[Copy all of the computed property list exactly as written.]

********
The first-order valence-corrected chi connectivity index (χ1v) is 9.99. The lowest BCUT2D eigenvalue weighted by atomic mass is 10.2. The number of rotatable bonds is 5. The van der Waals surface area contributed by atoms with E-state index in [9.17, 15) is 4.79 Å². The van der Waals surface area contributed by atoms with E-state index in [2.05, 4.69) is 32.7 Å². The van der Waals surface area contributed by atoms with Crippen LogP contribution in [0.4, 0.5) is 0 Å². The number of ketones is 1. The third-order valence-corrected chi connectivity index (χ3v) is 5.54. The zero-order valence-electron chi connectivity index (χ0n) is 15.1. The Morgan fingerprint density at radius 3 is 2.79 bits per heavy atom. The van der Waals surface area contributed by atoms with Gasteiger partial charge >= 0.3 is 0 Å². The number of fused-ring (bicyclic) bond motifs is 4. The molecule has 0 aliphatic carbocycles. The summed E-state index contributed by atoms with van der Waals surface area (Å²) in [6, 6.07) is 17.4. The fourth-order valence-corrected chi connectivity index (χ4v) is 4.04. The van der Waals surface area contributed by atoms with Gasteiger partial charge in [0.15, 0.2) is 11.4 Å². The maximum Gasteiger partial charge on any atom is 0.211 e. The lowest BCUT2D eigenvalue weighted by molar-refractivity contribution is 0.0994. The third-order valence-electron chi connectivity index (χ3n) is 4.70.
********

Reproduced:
The first-order valence-corrected chi connectivity index (χ1v) is 9.99. The lowest BCUT2D eigenvalue weighted by atomic mass is 10.2. The number of rotatable bonds is 5. The van der Waals surface area contributed by atoms with E-state index in [9.17, 15) is 4.79 Å². The van der Waals surface area contributed by atoms with E-state index in [2.05, 4.69) is 32.7 Å². The van der Waals surface area contributed by atoms with Crippen LogP contribution in [0.4, 0.5) is 0 Å². The number of ketones is 1. The third-order valence-corrected chi connectivity index (χ3v) is 5.54. The zero-order valence-electron chi connectivity index (χ0n) is 15.1. The Morgan fingerprint density at radius 3 is 2.79 bits per heavy atom. The van der Waals surface area contributed by atoms with Gasteiger partial charge >= 0.3 is 0 Å². The number of fused-ring (bicyclic) bond motifs is 4. The molecule has 0 aliphatic carbocycles. The summed E-state index contributed by atoms with van der Waals surface area (Å²) in [6, 6.07) is 17.4. The fourth-order valence-corrected chi connectivity index (χ4v) is 4.04. The van der Waals surface area contributed by atoms with Gasteiger partial charge in [0.15, 0.2) is 11.4 Å². The maximum Gasteiger partial charge on any atom is 0.211 e. The lowest BCUT2D eigenvalue weighted by molar-refractivity contribution is 0.0994. The third-order valence-electron chi connectivity index (χ3n) is 4.70.